I really enjoyed this 5th book in the Will Trent series. This thriller is fast paced and quite the page turner. Even though it's part of a series, I think it can be mostly read as a standalone book. It's the first one I've read, and while I was a little puzzled at times, but I think I got most of what was happening. I did have a little trouble figuring out who everyone was and who they worked for, so maybe a little background information would have helped with that.

The story jumps between the two different legs of the investigation. On one side, there's Amanda Wagner and Will Trent, Faith's partner. On the other is Faith, who's also a witness in this case. They are all going off in different directions to solve the kidnapping case and rescue of Faith's mom. As the investigation continues, they find corruption in the police force and lots of stuff that might put lives at risk if they can't get to the truth.

I liked reading about Faith and liked her tenacity. I found it strange that even though she and Will were partners, they didn't speak that much to each least in this one. I also thought the relationship between Will and his wife Angie was extremely strange, but then I don't think anyone was trying to say it was "normal". I also liked reading about Jeremy, Faith's son and Zeke, Faith's brother.

Favourite quote:
...a woman can run faster with her skirt up than a man can with his pants down. (page 64)

New word: bespoke (page 128): specially made

Highly recommended. I already have Criminal, Will Trent #7 on my to-be-read shelf. I'm going to keep any eye open for other books in the series.

For more information about this book, please visit the Random House website.

For more information about the author and her other books, please visit Karin Slaughter's website.

I won this copy from a contest held by the Stop You're Killing Me (SYKM) website.

Fallen by Karin Slaughter, Delacorte Press (Random House), ©2011. ISBN 9780345528209(Hardcover), 387p.

Needlework Tuesday - Knitting, Buying and Organizing

Last week, I finished another another ruffle-y scarf in Bernat's Truffle yarn.  I just love the colour.

I also purchased some more Bernat's Ribbons yarn on sale. I love this yarn and wanted to get one or two more skeins, but when I was the sale (30% off), I got carried away. I bought enough to keep me knitting for awhile. I'm not sure what I'm going to do with all of these scarves. I'd only wear them in the winter and, of course, only one at a time. I might try to figure out what else I can make with this novelty yarn.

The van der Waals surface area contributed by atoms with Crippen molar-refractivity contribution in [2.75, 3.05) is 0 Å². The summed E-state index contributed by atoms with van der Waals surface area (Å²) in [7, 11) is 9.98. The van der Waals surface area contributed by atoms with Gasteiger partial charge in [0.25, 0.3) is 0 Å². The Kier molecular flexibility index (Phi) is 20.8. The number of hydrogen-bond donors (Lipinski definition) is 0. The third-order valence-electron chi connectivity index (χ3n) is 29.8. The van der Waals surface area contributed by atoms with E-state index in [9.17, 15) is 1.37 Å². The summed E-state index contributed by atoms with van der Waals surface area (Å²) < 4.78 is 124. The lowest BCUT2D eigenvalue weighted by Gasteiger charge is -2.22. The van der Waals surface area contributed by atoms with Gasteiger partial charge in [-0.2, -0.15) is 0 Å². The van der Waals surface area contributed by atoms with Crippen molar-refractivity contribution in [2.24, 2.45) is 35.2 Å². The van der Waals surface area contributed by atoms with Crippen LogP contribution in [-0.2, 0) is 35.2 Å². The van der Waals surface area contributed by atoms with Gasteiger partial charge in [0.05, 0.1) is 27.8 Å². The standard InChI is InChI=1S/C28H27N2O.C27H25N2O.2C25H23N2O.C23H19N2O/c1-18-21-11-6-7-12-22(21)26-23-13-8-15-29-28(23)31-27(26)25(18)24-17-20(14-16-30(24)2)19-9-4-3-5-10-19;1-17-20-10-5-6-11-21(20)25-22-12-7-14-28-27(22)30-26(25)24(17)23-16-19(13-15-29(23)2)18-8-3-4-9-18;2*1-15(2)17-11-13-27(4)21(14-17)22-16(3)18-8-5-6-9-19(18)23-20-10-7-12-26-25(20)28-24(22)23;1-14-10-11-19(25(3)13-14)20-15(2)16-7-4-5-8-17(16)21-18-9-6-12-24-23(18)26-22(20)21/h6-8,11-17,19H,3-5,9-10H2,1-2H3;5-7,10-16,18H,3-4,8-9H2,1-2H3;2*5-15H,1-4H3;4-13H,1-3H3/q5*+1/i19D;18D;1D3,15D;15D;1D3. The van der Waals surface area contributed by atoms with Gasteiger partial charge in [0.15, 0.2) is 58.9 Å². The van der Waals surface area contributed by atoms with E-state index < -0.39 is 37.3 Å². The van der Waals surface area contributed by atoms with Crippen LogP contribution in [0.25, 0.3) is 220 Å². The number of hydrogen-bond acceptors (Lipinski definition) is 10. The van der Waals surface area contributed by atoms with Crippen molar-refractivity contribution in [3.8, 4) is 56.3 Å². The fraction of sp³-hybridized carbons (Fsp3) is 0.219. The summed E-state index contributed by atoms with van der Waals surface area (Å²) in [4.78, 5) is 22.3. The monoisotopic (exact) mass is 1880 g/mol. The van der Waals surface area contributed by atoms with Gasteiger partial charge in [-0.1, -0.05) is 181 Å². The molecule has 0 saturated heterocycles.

I also stumbled upon my next project. I won't be starting this one for awhile, but I'm so excited about it I have to tell someone. A few months ago, when I was knitting my sky scarf, I was thinking that it would be nice to somehow represent more of what was happening around me. The sky scarf I've been knitting captures the sky, but I was thinking more along the lines of precipitation, temperature or even ground cover. I had lots of other things to do, so I didn't really do anything more than think about it. Well, yesterday I found this Temperature Scarf KAL (Knit-a-long) and CAL (Crochet-a-long) by Bernat. Exactly, what I was wanting to make. This is even better because they mostly figured out the basics for me.

Anyway, I'm definitely going to have to make some changes, like the scale of the recorded temperatures. Our winter temperatures are much colder temperatures than -6C (22F). For example, the past two days have been colder than -40C (-40F) with the wind chill. Brrr.... Also, as much as I love seed stitch, I don't think I'd like a whole scarf done in it.   The problem, as I see it, is that it doesn't give you nice crisp lines.  Decisions, decisions.

I'm going to give myself lots of time to start this one. I probably won't be joining the official KAL because I'm thinking of starting closer to April, when my sky scarf is wrapping up. I might start before that if I make some decisions regarding the yarn I'll be using. I'll keep you posted on this one.

Thanks to Heather at Books and Quilts for pointing this project out to me. Even though I had seen it already and was busy planning away, it's nice to know that my blogging friends sometimes think of me.  ;)